Which test to use

The following table provides an overview of which test to use for different types of data. The choice of test depends on the scale of the outcome variable and the number of samples to compare.

 Samples Scale of Outcome Significance Test 1 binary / nominal chi_squared_test() 1 continuous, not normal wilcoxon_test() 1 continuous, normal t_test() 2, independent binary / nominal chi_squared_test() 2, independent continuous, not normal mann_whitney_test() 2, independent continuous, normal t_test() 2, dependent binary (only 2x2) chi_squared_test(paired=TRUE) 2, dependent continuous, not normal wilcoxon_test() 2, dependent continuous, normal t_test(paired=TRUE) >2, independent continuous, not normal kruskal_wallis_test() >2, independent continuous, normal datawizard::means_by_group() >2, dependent continuous, not normal not yet implemented (1) >2, dependent continuous, normal not yet implemented (2)

(1) More than two dependent samples are considered as repeated measurements. For ordinal or not-normally distributed outcomes, these samples are usually tested using a friedman.test(), which requires the samples in one variable, the groups to compare in another variable, and a third variable indicating the repeated measurements (subject IDs).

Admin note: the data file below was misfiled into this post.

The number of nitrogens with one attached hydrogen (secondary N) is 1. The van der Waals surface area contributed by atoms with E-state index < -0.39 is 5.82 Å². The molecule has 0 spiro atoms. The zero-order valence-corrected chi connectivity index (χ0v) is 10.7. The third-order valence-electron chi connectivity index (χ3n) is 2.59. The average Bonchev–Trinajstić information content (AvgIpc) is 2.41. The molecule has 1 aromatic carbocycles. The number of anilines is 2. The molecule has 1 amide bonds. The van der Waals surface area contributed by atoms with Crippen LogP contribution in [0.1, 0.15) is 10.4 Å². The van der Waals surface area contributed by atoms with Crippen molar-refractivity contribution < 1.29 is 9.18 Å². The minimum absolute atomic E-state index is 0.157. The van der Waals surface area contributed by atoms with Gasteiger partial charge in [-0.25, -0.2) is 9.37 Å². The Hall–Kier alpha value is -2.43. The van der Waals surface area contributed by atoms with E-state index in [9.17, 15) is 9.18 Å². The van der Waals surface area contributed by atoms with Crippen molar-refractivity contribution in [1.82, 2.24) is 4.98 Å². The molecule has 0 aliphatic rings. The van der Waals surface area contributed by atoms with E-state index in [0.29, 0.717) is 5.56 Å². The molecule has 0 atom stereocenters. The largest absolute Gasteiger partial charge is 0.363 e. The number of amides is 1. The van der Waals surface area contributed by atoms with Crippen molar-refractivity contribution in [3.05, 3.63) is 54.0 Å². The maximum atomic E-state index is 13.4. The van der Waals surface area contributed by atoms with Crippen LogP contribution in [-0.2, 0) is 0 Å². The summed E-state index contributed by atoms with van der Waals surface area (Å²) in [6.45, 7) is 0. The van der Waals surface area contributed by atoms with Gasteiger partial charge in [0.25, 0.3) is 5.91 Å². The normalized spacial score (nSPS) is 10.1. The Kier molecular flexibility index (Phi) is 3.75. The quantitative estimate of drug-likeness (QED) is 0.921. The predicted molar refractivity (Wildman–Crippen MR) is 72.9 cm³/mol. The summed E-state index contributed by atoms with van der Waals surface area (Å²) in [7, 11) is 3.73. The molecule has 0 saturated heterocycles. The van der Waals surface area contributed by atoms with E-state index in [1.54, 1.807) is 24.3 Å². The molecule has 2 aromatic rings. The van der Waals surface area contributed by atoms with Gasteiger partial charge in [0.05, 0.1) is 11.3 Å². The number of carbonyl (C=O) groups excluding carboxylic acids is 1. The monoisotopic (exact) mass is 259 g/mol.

(2) More than two dependent samples are considered as repeated measurements. For normally distributed outcomes, these samples are usually tested using a ANOVA for repeated measurements. A more sophisticated approach would be using a linear mixed model.

References

• Ben-Shachar, M.S., Patil, I., Thériault, R., Wiernik, B.M., Lüdecke, D. (2023). Phi, Fei, Fo, Fum: Effect Sizes for Categorical Data That Use the Chi‑Squared Statistic. Mathematics, 11, 1982. doi:10.3390/math11091982

• Bender, R., Lange, S., Ziegler, A. Wichtige Signifikanztests. Dtsch Med Wochenschr 2007; 132: e24–e25

• du Prel, J.B., Röhrig, B., Hommel, G., Blettner, M. Auswahl statistischer Testverfahren. Dtsch Arztebl Int 2010; 107(19): 343–8

• t_test() for parametric t-tests of dependent and independent samples.

• mann_whitney_test() for non-parametric tests of unpaired (independent) samples.

• wilcoxon_test() for Wilcoxon rank sum tests for non-parametric tests of paired (dependent) samples.

• kruskal_wallis_test() for non-parametric tests with more than two independent samples.

• chi_squared_test() for chi-squared tests (two categorical variables, dependent and independent).

Examples

data(efc)
efc\$weight <- abs(rnorm(nrow(efc), 1, 0.3))

# Chi-squared test
chi_squared_test(efc, "c161sex", by = "e16sex")
#> # Chi-squared test for contingency tables
#>
#>   Data: c161sex by e16sex (n = 900)
#>
#>   χ² = 2.233, ϕ = 0.053 (very small effect), df = 1, p = 0.135
#>

# weighted Chi-squared test
chi_squared_test(efc, "c161sex", by = "e16sex", weights = "weight")
#> # Chi-squared test for contingency tables (weighted)
#>
#>   Data: c161sex by e16sex (n = 910)
#>
#>   χ² = 2.044, ϕ = 0.050 (very small effect), df = 1, p = 0.153
#>

# Chi-squared test for given probabilities
chi_squared_test(efc, "c161sex", probabilities = c(0.3, 0.7))
#> # Chi-squared test for given probabilities
#>
#>   Data: c161sex against probabilities 30% and 70% (n = 901)
#>
#>   χ² = 16.162, פ‎ = 0.088 (very small effect), df = 1, p < .001
#>